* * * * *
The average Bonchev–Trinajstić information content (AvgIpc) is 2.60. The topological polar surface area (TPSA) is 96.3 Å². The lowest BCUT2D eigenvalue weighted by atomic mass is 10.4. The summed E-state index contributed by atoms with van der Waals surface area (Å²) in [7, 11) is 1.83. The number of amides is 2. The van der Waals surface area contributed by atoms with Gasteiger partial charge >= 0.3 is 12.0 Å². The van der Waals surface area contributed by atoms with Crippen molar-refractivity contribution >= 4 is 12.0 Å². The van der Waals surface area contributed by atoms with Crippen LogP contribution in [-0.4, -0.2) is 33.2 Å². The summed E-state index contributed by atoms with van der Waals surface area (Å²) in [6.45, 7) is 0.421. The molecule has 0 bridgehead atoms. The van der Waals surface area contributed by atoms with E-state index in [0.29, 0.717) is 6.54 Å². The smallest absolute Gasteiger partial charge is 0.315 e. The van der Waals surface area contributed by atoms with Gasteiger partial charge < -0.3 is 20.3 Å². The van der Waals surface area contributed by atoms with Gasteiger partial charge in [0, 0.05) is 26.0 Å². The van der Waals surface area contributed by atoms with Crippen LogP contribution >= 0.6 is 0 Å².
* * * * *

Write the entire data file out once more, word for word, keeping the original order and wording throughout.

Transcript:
The average Bonchev–Trinajstić information content (AvgIpc) is 2.60. The topological polar surface area (TPSA) is 96.3 Å². The lowest BCUT2D eigenvalue weighted by atomic mass is 10.4. The summed E-state index contributed by atoms with van der Waals surface area (Å²) in [7, 11) is 1.83. The number of amides is 2. The van der Waals surface area contributed by atoms with Gasteiger partial charge >= 0.3 is 12.0 Å². The van der Waals surface area contributed by atoms with Crippen molar-refractivity contribution >= 4 is 12.0 Å². The van der Waals surface area contributed by atoms with Crippen LogP contribution in [-0.4, -0.2) is 33.2 Å². The summed E-state index contributed by atoms with van der Waals surface area (Å²) in [6.45, 7) is 0.421. The molecule has 0 bridgehead atoms. The van der Waals surface area contributed by atoms with E-state index in [0.29, 0.717) is 6.54 Å². The smallest absolute Gasteiger partial charge is 0.315 e. The van der Waals surface area contributed by atoms with Gasteiger partial charge < -0.3 is 20.3 Å². The van der Waals surface area contributed by atoms with Gasteiger partial charge in [0, 0.05) is 26.0 Å². The van der Waals surface area contributed by atoms with Crippen LogP contribution >= 0.6 is 0 Å².